e-Petitions a Step Closer for Parliament
You might not have noticed but late last year 10 Downing Street’s e-Petitions system was quietly turned off. And just as the holiday period got into full swing came an announcement that would allow ‘popular online petitions to be debated within Parliament within a year’. To achieve this, the government is to consult with a range of people, including the House’s Procedure Committee. That would be the same Procedure Committee whose own recommendations for Parliamentary e-Petitioning fell at the first hurdle, their proposal being over-complicated and gold plated, requiring enough budget to fund a small provincial town.
The suggestion is that the proposed e-Petitions site will be incorporated into DirectGov, which is rapidly becoming the digital one-stop-shop for all citizen-government interactions.
Some criticise the value of petitions in general and e-Petitions in particular, indeed I’ve been highly sceptical of the Downing Street venture – but not because of petitioning per se, rather because it lacked an underlying process that guaranteed an authentic and considered response or which led to the possibility of an action occurring as a result of the petition.
I’m also sceptical of applying a naïve quantitative assessment (which unfortunately seems to form an inherent part of the government’s proposal) As the National Assembly for Wales has proven, setting a low threshold and assessing a petition on its quality, not simply quantity is a much more successful way to go. There’s a further problem with the proposed 100,000 threshold required to trigger a Parliamentary debate (the Procedure Committee recommended that this be a Westminster Hall debate); the German Bundestag e-Petitions process allows petitioners with over 50,000 signatures to present to their Petitions Committee, yet very few ever reach this threshold. The German experience suggests that the only petitions to make the threshold will be broad and highly populist (the infamous ‘Jeremy Clarkson for PM’ Number 10 petition comes to mind) or relate to the internet! Back at Downing Street, only eight e-petitions passed the 100,000 threshold in three years. This is not exactly enhancing for democracy and a point well made by some MPs as they resist e-Petitions.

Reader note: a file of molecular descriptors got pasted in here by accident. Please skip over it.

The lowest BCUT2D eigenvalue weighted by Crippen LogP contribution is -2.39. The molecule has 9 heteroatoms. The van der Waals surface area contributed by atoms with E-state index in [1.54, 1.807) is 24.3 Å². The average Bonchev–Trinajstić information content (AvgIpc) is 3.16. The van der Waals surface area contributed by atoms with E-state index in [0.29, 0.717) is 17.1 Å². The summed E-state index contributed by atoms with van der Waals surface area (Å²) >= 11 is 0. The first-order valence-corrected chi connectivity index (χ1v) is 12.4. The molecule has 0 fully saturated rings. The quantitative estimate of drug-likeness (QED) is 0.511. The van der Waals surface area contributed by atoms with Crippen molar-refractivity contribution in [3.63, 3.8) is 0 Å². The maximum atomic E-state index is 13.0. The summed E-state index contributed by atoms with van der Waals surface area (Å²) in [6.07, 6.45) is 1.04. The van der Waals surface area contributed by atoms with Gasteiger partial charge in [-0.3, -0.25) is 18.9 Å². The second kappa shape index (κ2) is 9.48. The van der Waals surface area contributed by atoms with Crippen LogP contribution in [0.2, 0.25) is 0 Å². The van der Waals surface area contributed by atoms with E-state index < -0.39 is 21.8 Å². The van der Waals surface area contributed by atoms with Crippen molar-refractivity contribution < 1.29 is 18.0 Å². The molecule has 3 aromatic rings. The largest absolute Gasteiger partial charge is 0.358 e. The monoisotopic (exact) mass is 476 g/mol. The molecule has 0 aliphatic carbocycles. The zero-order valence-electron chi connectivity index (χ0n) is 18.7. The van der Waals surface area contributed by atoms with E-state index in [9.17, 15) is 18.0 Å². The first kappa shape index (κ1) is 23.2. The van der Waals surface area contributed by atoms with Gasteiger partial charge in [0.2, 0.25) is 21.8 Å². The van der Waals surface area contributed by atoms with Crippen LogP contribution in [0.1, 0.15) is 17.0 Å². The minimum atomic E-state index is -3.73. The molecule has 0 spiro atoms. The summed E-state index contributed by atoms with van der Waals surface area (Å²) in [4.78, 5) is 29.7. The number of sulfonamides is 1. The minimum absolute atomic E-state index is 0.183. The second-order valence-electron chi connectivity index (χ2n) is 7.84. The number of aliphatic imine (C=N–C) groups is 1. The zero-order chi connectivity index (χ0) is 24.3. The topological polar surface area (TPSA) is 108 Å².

But let’s be clear; e-Petitions are effective so long as the process is well designed. They work successfully in Scotland and Wales. The Australian Federal Parliament is about to internalise e-Petitions (having accepted external e-Petitions for a number of years) and petitioning Parliament is a long held citizens’ right. It makes absolute sense to update the procedure to bring it into line with the way modern society thinks, works and communicates. Remember too, as our Audit of Political Engagement consistently tells us, signing a petition is the democratic activity people are most likely to do other than vote. Petitions matter as a potential on-ramp to democratic re-engagement.
Perhaps the biggest challenge with the current proposal is one of roles and responsibilities. Government is not able to compel Parliament to adopt e-Petitions (or anything else for that matter). Parliament must decide to do this for itself. Given that the current Speaker is on record as wanting to enhance the power of the backbenches, one must look a little askance at a press release from Government telling the world what it intends to have Parliament do.
Despite this challenge, I’m pleased to see that the government is being proactive and picking up where Parliament has lost momentum. What I’d like to see is a light-weight system drawing on the useful recommendations of the Procedure Committee around process that avoids the unnecessary over complication and gold-plating that stymied earlier efforts.